We only have two swimmers in our USA Swimming ranks making this kind of money and one of them is about to cash out. When he does, I don't believe there will be another swimmer who will make that sort of capital for a very long time. The world has caught up and we should probably look towards China for the next "Michael Phelps." Population-wise, for every Michael Phelps we have, China potentially has six of them.
Speaking of the greatest swimmer of all time: both Ryan Lochte and Michael Phelps may have lofty goals of growing the sport of swimming but I think they could truly could grow the sport if they used their political muscle to elevate the standard of living of those swimmers on our national team. If more than two swimmers made an affluent wage, people would want to start swimming. Tennis and golf are examples.
Flexing political muscle could include demanding collective bargaining rights between swimmers and the USOC or our two superstars and the rest of the national team refuse to swim. Note, the USOC recently received nearly half-a-billion dollars from the International Olympic Committee so they have the money. Bargaining rights would allow for better compensation via USA Swimming as well.
The article gives an inside look as to how swimming is funded as well and it is not very pretty.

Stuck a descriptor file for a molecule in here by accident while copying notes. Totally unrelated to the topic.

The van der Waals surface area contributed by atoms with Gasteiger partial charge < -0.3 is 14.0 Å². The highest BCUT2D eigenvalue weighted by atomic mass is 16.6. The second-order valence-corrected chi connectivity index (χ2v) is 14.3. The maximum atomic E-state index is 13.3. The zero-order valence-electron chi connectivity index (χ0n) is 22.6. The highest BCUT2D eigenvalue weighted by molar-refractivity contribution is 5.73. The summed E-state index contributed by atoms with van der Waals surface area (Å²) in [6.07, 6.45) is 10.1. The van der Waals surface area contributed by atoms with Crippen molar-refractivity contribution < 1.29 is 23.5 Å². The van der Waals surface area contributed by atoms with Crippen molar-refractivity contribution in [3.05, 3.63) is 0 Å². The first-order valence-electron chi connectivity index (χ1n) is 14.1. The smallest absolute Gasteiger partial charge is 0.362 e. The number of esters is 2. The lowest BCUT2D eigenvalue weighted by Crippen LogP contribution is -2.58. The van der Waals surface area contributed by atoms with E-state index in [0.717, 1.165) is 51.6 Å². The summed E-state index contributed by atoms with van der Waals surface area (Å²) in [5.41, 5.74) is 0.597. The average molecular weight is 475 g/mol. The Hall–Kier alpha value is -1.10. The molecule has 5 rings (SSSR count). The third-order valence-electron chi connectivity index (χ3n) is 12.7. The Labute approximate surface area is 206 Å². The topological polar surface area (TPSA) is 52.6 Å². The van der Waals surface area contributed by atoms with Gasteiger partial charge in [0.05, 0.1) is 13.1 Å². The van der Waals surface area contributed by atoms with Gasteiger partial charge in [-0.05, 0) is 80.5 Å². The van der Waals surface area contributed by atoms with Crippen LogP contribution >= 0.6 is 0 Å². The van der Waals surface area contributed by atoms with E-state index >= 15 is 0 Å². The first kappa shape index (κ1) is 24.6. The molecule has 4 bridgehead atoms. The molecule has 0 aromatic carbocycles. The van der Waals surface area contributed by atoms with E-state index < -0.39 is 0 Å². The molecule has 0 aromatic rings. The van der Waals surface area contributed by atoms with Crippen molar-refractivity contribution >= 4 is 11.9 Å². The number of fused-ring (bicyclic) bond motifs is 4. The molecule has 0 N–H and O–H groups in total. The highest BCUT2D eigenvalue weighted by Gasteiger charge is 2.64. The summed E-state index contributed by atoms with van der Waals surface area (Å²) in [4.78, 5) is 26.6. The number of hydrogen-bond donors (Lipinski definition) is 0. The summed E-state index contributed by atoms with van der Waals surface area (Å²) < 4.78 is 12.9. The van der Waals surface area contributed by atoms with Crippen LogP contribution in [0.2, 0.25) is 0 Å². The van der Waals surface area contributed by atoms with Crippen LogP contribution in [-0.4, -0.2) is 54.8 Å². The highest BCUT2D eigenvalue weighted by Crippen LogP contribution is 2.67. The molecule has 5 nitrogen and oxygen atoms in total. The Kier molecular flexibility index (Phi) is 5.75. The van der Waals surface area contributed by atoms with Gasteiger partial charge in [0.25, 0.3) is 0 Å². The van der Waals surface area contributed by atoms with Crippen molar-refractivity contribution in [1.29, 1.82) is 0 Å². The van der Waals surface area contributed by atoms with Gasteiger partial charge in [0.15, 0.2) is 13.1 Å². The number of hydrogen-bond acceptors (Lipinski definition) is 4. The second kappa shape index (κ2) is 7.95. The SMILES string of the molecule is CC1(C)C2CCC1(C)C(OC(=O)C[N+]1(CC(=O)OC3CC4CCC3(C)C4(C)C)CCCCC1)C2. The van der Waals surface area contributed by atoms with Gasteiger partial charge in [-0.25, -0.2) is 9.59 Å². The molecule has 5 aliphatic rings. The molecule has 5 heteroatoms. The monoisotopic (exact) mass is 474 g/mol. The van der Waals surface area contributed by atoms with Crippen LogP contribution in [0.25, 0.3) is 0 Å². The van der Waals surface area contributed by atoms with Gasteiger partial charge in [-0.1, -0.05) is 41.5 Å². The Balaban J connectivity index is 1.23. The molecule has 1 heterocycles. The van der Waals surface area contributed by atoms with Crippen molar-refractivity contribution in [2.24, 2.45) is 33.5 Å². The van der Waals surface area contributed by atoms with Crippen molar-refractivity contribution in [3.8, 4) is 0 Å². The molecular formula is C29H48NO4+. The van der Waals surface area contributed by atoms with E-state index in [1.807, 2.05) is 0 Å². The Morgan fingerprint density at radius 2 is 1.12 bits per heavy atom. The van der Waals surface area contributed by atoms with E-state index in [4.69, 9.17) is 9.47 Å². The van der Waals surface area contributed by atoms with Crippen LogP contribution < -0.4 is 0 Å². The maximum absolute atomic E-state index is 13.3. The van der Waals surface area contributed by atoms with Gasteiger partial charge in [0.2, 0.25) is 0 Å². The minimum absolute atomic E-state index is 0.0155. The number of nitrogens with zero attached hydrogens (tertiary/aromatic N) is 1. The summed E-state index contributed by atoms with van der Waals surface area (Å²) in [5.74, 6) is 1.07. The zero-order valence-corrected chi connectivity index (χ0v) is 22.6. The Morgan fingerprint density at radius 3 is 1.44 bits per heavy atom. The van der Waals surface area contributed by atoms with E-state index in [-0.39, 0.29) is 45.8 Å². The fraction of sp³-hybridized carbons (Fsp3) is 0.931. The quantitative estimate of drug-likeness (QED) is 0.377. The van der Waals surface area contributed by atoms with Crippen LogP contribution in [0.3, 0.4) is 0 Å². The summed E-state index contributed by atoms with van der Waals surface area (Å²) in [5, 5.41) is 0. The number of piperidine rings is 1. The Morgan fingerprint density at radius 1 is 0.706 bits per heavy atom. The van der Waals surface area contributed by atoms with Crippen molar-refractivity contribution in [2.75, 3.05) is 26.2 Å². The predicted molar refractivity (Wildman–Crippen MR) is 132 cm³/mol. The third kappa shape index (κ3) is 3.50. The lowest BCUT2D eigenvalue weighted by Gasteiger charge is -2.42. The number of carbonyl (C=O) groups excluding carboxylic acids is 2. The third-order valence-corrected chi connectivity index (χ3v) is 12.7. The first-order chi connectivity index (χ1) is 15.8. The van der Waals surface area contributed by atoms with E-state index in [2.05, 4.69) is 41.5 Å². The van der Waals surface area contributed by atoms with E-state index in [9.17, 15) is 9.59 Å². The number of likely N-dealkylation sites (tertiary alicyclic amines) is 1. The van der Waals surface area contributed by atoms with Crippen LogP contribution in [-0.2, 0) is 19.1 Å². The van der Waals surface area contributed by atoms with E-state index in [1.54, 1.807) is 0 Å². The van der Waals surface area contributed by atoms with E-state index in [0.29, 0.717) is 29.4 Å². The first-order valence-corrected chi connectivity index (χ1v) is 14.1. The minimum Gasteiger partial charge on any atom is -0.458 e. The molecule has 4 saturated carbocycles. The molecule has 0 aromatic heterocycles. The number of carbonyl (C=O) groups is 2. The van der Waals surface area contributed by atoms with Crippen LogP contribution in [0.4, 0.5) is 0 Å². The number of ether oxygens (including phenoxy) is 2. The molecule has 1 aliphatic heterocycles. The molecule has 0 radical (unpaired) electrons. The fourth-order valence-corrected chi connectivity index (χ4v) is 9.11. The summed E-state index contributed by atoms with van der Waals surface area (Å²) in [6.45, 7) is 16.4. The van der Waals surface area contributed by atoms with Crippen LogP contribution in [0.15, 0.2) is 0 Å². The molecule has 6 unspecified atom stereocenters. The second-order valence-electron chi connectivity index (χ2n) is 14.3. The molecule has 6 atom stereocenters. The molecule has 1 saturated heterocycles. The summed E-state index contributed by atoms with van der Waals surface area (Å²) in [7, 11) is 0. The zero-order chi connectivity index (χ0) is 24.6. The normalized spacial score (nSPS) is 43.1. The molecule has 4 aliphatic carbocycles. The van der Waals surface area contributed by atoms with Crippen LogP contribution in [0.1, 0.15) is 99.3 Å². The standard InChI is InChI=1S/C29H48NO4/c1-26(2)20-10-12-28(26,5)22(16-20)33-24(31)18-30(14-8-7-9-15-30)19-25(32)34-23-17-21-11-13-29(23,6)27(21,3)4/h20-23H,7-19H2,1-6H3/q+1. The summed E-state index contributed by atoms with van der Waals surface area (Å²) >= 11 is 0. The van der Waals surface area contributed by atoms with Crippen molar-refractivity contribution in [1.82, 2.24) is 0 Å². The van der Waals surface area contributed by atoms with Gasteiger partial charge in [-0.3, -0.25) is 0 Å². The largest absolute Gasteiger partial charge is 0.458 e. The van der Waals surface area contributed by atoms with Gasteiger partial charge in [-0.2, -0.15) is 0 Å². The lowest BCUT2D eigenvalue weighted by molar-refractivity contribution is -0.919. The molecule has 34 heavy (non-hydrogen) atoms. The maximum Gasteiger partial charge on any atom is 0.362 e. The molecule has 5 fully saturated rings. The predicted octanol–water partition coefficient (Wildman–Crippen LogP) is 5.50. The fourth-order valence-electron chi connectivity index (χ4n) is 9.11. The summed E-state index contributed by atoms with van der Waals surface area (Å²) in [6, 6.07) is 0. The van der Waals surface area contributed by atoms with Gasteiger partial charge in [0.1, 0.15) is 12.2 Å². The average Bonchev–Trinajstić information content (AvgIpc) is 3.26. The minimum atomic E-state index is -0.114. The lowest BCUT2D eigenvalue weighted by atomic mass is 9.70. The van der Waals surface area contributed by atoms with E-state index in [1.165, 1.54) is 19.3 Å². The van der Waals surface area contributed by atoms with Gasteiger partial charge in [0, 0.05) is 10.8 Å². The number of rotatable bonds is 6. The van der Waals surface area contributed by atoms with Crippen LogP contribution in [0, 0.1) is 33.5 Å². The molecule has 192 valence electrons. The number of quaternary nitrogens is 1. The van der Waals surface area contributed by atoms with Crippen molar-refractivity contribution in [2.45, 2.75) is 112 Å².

From Fortune Magazine:
FORTUNE -- Americans love to swim: 93 million people do so and spend $1.4 billion on suits every year. For professional swimmers, this means both lucrative sponsorship and a deep-pocketed support organization -- USA Swimming raises about $100 million a year, from its nearly 300,000 members' registration fees, taking a share of about a sixth of that money for its own revenue. Much like running, swimming is a sport in which the elites are supported by the hobbyists. The cut from member registration -- about $16 million in 2011 -- keeps the elites afloat.
Read this line in slo-mo: "...Swimming is a sport in which the elites are supported by the hobbyists..." No, Mr. Alex Konrad, swimming is a sport where the elite athletes are supported mostly by 12-to-13-year girls with the better part of their donation NOT going to the elite swimmers we produce.